life coded

a personal blog by Maximilian Ehlers

Testable modules

We should write our code in a Test Driven style. I agree. Yet I find myself working on small side projects quite frequently, where I just want to hack something and make it work.

Now, lets say I actually want to keep growing my codebase, but it is all untested

I could easily look at every file, mirror it into a test directory and then write my tests there, while switching between files constantly.
This is already one of the reasons I didnt do it in the first place though.

A new? approach

This approach is probably familiar to quite a few people, yet I have not encountered a project that adopted it.

It is very simple. Keep your tests and code in the same file.
Lets have our test-runners take care of finding and running the tests, and let the build take care of stripping the tests from our production code, if we so desire.

Code

Here I will show a small example in Node. I found that it works quite well here (a note about React is at the end of the post).

The module that should be tested

A very simple module that exposes an add function.

function add(a, b) {
  return a + b;
}

module.exports = {
  add
};

Now lets add the tests:

function add(a, b) {
  return a + b;
}

const Tests = assert => {
  return [
    {
      name: "adds two numbers correctly",
      function: () => {
        const [a, b] = [1, 2];
        return assert.equal(add(a, b), 3);
      }
    },
    {
      name: "a negative example",
      function: () => {
        const [a, b] = [1, 2];
        return assert.equal(add(a, b), 4);
      }
    }
  ];
};

module.exports = {
  add,
  Tests
};

As you can see they are exported as a function! This way we can inject the assert dependency from our test runner and do not need to import it here.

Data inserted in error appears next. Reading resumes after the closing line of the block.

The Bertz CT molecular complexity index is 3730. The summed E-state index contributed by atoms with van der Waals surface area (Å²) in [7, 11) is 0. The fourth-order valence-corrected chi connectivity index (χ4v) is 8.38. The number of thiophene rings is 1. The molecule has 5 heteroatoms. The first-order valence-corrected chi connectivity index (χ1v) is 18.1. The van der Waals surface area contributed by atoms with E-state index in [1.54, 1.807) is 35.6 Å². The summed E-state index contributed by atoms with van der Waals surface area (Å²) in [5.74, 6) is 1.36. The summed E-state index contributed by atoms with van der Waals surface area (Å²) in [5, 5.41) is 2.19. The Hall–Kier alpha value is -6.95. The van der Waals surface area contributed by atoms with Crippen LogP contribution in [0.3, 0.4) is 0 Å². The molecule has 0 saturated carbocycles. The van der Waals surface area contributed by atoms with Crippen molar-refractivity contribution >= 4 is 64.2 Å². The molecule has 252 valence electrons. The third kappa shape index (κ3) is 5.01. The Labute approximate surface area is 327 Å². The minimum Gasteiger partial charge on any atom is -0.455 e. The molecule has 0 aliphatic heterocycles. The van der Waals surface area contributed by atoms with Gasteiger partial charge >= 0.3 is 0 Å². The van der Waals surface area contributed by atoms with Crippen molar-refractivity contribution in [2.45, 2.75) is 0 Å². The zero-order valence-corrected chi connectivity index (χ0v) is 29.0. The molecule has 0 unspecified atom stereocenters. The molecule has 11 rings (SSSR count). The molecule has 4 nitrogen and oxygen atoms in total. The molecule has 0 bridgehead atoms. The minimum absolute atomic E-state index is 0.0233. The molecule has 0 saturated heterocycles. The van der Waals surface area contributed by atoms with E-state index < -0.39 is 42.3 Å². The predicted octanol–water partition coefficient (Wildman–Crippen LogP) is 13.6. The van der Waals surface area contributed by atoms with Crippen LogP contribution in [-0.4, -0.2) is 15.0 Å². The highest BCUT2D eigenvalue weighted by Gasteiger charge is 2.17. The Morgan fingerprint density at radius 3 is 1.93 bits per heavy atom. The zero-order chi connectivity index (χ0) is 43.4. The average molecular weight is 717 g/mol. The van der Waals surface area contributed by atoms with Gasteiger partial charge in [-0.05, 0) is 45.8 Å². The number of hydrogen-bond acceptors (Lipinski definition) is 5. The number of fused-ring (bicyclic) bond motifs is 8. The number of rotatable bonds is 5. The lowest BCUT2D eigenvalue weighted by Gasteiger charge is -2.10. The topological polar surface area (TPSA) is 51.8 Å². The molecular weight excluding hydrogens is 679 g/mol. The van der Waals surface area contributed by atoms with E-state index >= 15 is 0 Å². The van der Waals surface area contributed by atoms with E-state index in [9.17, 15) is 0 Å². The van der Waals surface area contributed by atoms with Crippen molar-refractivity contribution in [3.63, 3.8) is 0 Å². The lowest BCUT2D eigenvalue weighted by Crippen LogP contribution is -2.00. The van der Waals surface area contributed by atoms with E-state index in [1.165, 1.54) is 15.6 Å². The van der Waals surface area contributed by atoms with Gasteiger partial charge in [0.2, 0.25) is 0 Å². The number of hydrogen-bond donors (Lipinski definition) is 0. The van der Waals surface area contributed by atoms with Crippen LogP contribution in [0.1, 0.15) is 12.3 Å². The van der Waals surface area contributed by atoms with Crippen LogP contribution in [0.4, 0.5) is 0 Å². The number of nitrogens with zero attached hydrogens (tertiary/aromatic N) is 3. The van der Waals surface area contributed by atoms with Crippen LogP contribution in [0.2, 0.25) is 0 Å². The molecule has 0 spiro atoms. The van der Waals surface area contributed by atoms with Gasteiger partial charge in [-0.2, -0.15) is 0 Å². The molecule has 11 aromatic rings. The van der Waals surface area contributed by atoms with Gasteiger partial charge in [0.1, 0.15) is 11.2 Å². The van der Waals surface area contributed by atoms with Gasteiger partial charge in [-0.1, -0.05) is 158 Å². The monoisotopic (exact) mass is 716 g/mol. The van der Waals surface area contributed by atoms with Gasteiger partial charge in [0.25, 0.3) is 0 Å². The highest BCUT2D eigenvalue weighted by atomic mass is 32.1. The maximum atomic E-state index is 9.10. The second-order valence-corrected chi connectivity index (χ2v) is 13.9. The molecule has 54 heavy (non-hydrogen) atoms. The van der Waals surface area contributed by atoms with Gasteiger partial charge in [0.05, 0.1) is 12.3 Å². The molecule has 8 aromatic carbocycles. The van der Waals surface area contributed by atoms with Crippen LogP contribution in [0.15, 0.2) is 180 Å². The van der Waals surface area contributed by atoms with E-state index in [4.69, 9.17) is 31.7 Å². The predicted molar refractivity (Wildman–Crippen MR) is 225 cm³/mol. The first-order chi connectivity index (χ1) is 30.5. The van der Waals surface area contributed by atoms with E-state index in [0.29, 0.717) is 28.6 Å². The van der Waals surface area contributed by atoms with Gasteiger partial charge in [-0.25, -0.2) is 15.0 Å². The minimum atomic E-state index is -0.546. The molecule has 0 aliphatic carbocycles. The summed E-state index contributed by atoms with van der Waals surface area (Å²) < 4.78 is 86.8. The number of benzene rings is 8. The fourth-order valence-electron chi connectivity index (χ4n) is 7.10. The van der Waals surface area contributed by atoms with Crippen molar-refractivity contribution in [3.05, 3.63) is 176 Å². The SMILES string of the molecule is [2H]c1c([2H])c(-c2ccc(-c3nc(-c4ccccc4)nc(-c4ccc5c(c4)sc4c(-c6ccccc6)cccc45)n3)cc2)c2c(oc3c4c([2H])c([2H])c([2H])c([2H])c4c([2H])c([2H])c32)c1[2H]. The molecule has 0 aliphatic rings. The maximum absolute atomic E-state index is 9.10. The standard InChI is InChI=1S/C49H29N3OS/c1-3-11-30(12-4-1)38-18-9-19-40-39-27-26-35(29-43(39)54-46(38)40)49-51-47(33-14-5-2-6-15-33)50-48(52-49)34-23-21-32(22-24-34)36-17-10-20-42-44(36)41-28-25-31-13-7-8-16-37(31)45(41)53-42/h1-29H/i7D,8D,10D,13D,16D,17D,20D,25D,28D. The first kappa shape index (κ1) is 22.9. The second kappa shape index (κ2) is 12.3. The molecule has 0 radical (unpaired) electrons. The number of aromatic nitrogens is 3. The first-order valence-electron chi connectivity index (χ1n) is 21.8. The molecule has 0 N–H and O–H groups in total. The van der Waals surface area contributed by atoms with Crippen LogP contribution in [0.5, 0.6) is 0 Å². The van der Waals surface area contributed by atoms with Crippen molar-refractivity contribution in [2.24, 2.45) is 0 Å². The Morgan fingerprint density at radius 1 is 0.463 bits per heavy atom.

This function will itself export an Array of tests, which are just Objects with a name and a function attribute.
For this example this should be enough. Of course, more nesting could be added, but this would also make the Testrunner more complex.

Testrunner

When speaking of the devil.
Lets get to the part of running our Tests.
Here is the code of a simple runner:

const assert = require("assert");
const testFiles = ["./module.js"];

for (file of testFiles) {
  const tests = require(file).Tests(assert);
  let numberOfSucceededTests = 0;
  let numberOfFailedTests = 0;
  const failedTest = [];
  for (test of tests) {
    try {
      test.function();
      ++numberOfSucceededTests;
    } catch (error) {
      ++numberOfFailedTests;
      const failure = {
        test: test.name,
        error
      };
      failedTest.push(failure);
    }
  }
  const endMessage = `
    Succeeded: ${numberOfSucceededTests}.
    Failed: ${numberOfFailedTests}:
          ${failedTest.map(failure => {
            return `${failure.test} failed with: 
                    ${failure.error}`;
          })}
    `;
  console.log(endMessage);
}

Here is what is does:

  1. go over all files specified in testFiles
  2. for each file require the Tests function, execute it with assert as a param and store the returned tests in a variable.
  3. for all tests, execute the test.function, count number of succeeded & count the number of failed tests, with their error message
  4. print the results

As you can see there is not much magic, and it can be quite helpful to write tests in a more comfortable way.

Notes

Repo

All the code can be found here

build stripping

I have not gone over how to strip the test from production code. One way could be by using webpack and writing a custom plugin that just removes the Tests function when loading a module.

React

You can use a similar approach for React components. The code would need to be bundled before execution though, because of the import syntax and JSX.
You would probably also want to hijack jest in your runner somehow.

Runner repo

There is a repo for the runner as I thought it could be easily extended and improved.
Feel free to submit a Pull request or just write issues you see.

It can be found here